Sale offers premier rams for 80 yearsWritten by Christy Hemken
That was Sept. 18, 1928, and on its 80th anniversary this year the Wyoming State Ram Sale is not only touted as the best in the state, but one of the best in the country.
“The quality of the rams at that sale is as good as there is in the nation and better than what most sales have,” says Ram Sale Committee member Gene Hardy of Douglas. “We are the premier sale for quality rams in the nation.”
“The sale has lasted so long because it’s sponsored by a sheep organization, not just a company that goes out and puts sales together,” says Wyoming Wool Growers Association Executive Vice President Bryce Reece. “It’s sponsored by a sheep organization that’s 105 years old and it’s overseen by a committee of producers and breeders. There’s a practical and good knowledge base on our committee and the Executive Board gives the Ram Sale Committee free reign over the sale.”
The first sale included Rambouillets, Hampshires, Corriedales, Cotswolds, Lincolns and crossbred Lincoln-Rambouillets. Rambouillet entries still outnumber other breeds at present day sales, which also include Columbia, Targhee, Suffolk and Hampshire rams.
“We sell all different breeds, but we’re noted for the Rambouillet sale because Wyoming is noted as a wool-producing state and ours are a little different than those from other parts of the country,” says Reece. “Ours tend to have more mass and they’re built for the climate and environment. These big horned Rambouillet rams go to work and spend their life in tough country and they’re built to take it.”
While the sale was originally held in Douglas, it moved to the Natrona County fairgrounds in Casper for a number of years, where it was a two-day sale selling 1,000 to 1,500 rams. Now the sale has returned to Douglas and the Wyoming State Fairgrounds and has been reduced to one day, selling between 300 and 400 rams.
“At one time the ram sale sold 500 or more black faces in Casper,” says Ram Sale Committee member and sheep producer O’Leary Flock of Torrington. “It’s dwindled to 125 and this year I think there’s 110 black-faced rams. In the old days we sold more black-faced rams than the total number of black- and white-faced combined that we’re selling today.”
Fellow Ram Sale Committee member Clyde Peterson of Lance Creek agrees, saying many more rams have been sold in the old days. “At that time they sold pens of up to 20 rams in a group, and now they’re down to five, three, two or even a few singles,” he says, but adds the quality of the rams has gotten a lot better.
“Now a pen of five is the biggest offered and in a few years that one may not exist because of the sheep numbers,” says Flock.
Flock says in the past there were three white-faced breeders and one black-faced breeder on the ram sale committee. “There used to be six or seven people on the committee and now we have 10 or 12. There are certain members for the different breeds - Rambouillet, Columbia, Targhee and the black-faced breeds. I’ve represented black-faced sheep. The committee makes general decisions collectively, but when it comes to your certain breed, then you call the shots,” he says.
The sale committee meets in May of each year to make decisions on which new consignors will be allowed to bring rams to the sale. “We are very selective, and if we don’t know a consignor we might give them the benefit of the doubt and if things don’t work out the next year they might be turned down,” says Flock. “We want the best rams we can possibly get in that sale.”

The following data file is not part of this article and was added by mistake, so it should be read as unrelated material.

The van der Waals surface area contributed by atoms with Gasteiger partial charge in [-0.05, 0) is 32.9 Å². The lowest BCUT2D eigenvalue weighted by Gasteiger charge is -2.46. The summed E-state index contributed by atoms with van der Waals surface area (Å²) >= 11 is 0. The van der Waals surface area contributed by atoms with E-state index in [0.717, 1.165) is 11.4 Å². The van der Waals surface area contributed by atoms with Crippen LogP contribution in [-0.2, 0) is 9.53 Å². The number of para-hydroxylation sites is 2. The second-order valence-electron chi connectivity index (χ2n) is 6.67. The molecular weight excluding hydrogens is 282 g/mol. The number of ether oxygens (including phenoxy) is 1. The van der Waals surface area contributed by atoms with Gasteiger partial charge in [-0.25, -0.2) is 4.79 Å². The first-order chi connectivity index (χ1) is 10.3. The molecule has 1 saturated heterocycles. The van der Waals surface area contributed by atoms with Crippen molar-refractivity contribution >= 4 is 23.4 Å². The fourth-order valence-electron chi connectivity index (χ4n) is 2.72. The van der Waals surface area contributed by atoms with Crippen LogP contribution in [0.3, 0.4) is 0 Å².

First-time consignors must bring one pen of five rams to the first sale. “When consignors come to this sale for the first time they have to sell no less than five head,” says Ram Sale Manager Bob Hageman of Douglas, who has served in the position since 1992. “That eliminates people with one or two rams that just want to come in and get rid of something.”
Because of early complaints that some of the rams weren’t good enough, the sale began its sifting committee, which inspects every ram after its arrival at the sale. “We were probably one of the first sales to do that and I think every sale that I know of now goes through a sifting committee and some are really tough,” says Flock. The committee examines each ram’s feet, legs, mouth and quality, along with certain required blood tests.
“This ram sale does the best job on the sifting of any sale I’ve been too,” says Peterson.
“The biggest change I’ve noticed from when I first went to the sale is a lot of the buyers didn’t used to look through the rams very well,” add Peterson. “Now they go through and look at the rams closely and the buyers themselves are a lot more selective and they look through the rams a lot more than they used to, which I think is good.”
“The sale is run well and no inferior animals ever leave there,” says Hageman. When you have buyers come and pay as much as they do at this sale they should get good quality animals.”
“I hope that this ram sale can go on for a long time, but Buffalo used to have a big sale that’s no longer in existence,” says Flock. This is the first year Wyoming is without the ram sale in Buffalo. “I don’t know how much longer this sale can go, but I hope it can go for a long time.”
Hardy says he doesn’t foresee the sale changing much unless there’s a dramatic change in sheep numbers. “You’re only going to sell the number of bucks the sheep producers need. The sheep numbers in Wyoming have stabilized quite a bit, and if anything they’ve increased a little bit, but there are far less than 40 or 50 years ago.”
“We’re committed to this ram sale. It’s part of what we do and who we are,” notes Reece. “It’s one of the most important things we do so we put focus and time into it.”